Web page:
After a critically-acclaimed first season, creators Lodge Kerrigan and Amy Seimetz are ditching the setting and characters for two new stories that will run in parallel: one set in the political power circles of Washington D.C., and the other in New Mexico following a woman under the Witness Protection Program.

The former involves Anna Friel (Pushing Diasies) as a Republican super PAC finance director, and Louise Krause (Jane Wants a Boyfriend) as an escort who’s hired to blackmail a fundraiser but soon begins a relationship with Anna’s character. The latter storyline stars Carmen Ejogo (Fantastic Beasts) as a former escort under the WPP, who’s drawn to her former career and ends up putting herself and her step-daughter in danger.

Steven Soderbergh (Ocean’s trilogy, Magic Mike) still serves as producer for the series adapted from his film, and the hour-long weekly episodes will be split evenly between the two stories. There aren’t any reviews of the new season yet, but Kerrigan and Seimetz’s work with first season was notable.

How to access: Starz, November 5 at 9pm EST; Season 1 on Amazon Prime Video
Time commitment: 1 hour, weekly

Thor: Ragnarok
The third solo chapter for the Asgardian god of thunder (Chris Hemsworth) finds him having his hammer shattered by Hela (Cate Blanchett), the goddess of death, and being deported to the planet of Sakaar, which is ruled by the Grandmaster (Jeff Goldblum), who loves gladiator games. There, he’s pitted against his old friend the Hulk (Mark Ruffalo), who’s been in his green avatar for two years.

Ragnarok is set after the events of Avengers: Age of Ultron, and parallel to those of Captain America: Civil War. The term comes from Norse mythology, as does most everything about Thor, and it means ‘the demise of the gods’. With Hela taking over Asgard, Thor must find a way back and stop her from bringing an end to his home.

The film also stars Anthony Hopkins, Benedict Cumberbatch, Idris Elba, Karl Urban, Taika Waititi (the director), Tessa Thompson, and Tom Hiddleston. We loved the film from start to finish, noting Waititi’s fresh approach to Marvel’s weakest and most serious superhero, and making it a comedy that treats its world-ending stakes as silly distractions.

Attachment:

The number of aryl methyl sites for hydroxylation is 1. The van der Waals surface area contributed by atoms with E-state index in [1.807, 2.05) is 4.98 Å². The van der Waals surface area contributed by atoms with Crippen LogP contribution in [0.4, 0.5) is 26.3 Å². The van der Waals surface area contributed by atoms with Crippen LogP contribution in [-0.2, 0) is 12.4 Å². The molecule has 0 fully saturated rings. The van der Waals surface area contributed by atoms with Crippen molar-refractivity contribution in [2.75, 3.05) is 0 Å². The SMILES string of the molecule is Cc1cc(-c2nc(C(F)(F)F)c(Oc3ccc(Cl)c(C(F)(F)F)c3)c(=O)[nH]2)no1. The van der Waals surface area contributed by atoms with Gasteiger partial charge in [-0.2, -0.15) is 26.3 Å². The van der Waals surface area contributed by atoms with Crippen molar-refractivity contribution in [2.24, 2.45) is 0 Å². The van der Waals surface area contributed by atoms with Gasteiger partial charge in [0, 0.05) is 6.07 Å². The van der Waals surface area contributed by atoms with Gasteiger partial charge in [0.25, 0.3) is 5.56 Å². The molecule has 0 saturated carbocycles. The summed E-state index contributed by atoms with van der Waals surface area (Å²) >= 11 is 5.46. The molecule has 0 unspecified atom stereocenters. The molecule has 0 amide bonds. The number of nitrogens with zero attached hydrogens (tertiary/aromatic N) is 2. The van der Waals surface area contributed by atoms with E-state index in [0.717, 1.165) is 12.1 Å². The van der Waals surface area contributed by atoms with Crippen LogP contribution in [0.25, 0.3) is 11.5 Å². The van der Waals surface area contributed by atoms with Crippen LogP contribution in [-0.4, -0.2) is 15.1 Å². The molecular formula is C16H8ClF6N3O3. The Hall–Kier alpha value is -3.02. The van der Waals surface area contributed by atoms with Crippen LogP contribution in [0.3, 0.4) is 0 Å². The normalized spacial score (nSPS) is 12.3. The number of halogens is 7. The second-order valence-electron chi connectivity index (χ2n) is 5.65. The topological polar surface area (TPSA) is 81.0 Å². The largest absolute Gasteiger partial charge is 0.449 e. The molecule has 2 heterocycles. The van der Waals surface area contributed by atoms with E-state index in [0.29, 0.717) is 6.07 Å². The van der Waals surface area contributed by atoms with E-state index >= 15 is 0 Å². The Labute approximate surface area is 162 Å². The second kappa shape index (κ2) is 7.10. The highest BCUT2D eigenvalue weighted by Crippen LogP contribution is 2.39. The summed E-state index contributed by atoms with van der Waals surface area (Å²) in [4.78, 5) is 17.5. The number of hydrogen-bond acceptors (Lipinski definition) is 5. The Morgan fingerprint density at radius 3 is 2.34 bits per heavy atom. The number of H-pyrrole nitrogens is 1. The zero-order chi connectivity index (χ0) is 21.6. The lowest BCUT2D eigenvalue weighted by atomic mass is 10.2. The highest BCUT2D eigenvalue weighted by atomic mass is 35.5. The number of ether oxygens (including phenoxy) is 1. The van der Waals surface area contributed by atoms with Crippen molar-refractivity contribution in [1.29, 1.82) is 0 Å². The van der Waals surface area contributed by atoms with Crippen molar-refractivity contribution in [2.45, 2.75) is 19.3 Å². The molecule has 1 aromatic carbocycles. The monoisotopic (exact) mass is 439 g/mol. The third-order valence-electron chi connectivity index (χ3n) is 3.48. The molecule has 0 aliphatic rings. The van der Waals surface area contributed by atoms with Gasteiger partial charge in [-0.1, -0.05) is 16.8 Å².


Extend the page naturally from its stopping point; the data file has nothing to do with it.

Thor: Ragnarok Is a Joyous Romp That Makes Thor Fun

How to access: Out in cinema halls
Time commitment: 2 hours and 10 minutes

Straight Outta Compton
F. Gary Gray made his name with this biopic of the gangsta rap group N.W.A., in what was one of the best films of 2015, thanks to his direction and the performances of its cast: O’Shea Jackson Jr. playing his father Ice Cube, Jason Mitchell as Eazy-E, Corey Hawkins as Dr. Dre, Aldis Hodge as MC Ren, and Neil Brown Jr. as DJ Yella.

The real Ice Cube and Dr. Dre served as producers on the film, which charted the creation of the group from the streets of Compton, California, a city infested with crime, drugs, and uncaring militarised police. N.W.A used the most powerful they had – their music – to stand up to the authorities, and expose the lives they were being forced to live.

Straight Outta Compton was a big hit commercially – $200 million on a $50 million budget – and with critics, who noted its pacing, the underdog element of the story, and seeing the context of the music’s lyrics.

How to access: Netflix
Time commitment: 2 hours and 26 minutes

Other mentions:
Showtime’s Shameless season 8 begins on Sunday in the US. It should come to Hotstar since Star India has a deal with CBS, though there’s no mention of it yet. All prior seasons are on Amazon Prime Video, meanwhile.

If you’re looking for Netflix options, we have a monthly guide. One of this week’s highlights include A Street Cat Named Bob, the true story of an unlikely friendship between a homeless busker and stray ginger cat.

Michael Jackson’s This is It concert film, which offers a private look at the late singer between March-June 2009 while he was preparing his final show at London’s O2 Arena, is now on Amazon Prime Video. It was made from over 100 hours of footage.

Pixar’s Cars 3 – a still-average but better instalment than its predecessor – is now on Google Play Movies. Meanwhile, Orphan Black’s full series set is now on Blu-ray, since the final season is over. Tatiana Maslany finally won an Emmy in 2016 for her leading work.

Video games:
Call of Duty: WWII
After going to the future and space in recent entries, Call of Duty is headed back to its roots with its fourteenth instalment: World War II. Gone are the double jumps and wall runs too, you’re now a humble soldier of the 16th Infantry Regiment in the First Infantry Division. There’s no health regeneration in the campaign too, and you must rely on medics to give you health packs.

Sledgehammer Games co-founder Michael Condrey wanted it to feel like Band of Brothers, so the single-player action takes place in the European theatre of war. You will get to relive historic battles, including the Invasion of Normandy (D-Day), Liberation of Paris, Battle of Aachen, Battle of Hürtgen Forest and Battle of the Bulge, all of which take part between 1944-45.

In multiplayer, you’ll be randomly assigned to Allies or Axis though you can choose out of five divisions: Infantry, Airborne, Armoured, Mountain, and Expeditionary. The Nazi Zombies mode is present too, which has an alternate history story of its own, based on some real events. We gave it a 7/10 in our review, noting the campaign and zombie mode as highlights.

How to access: PlayStation 4, Xbox One, and Steam for PC
Time commitment: 8 hours for single-player campaign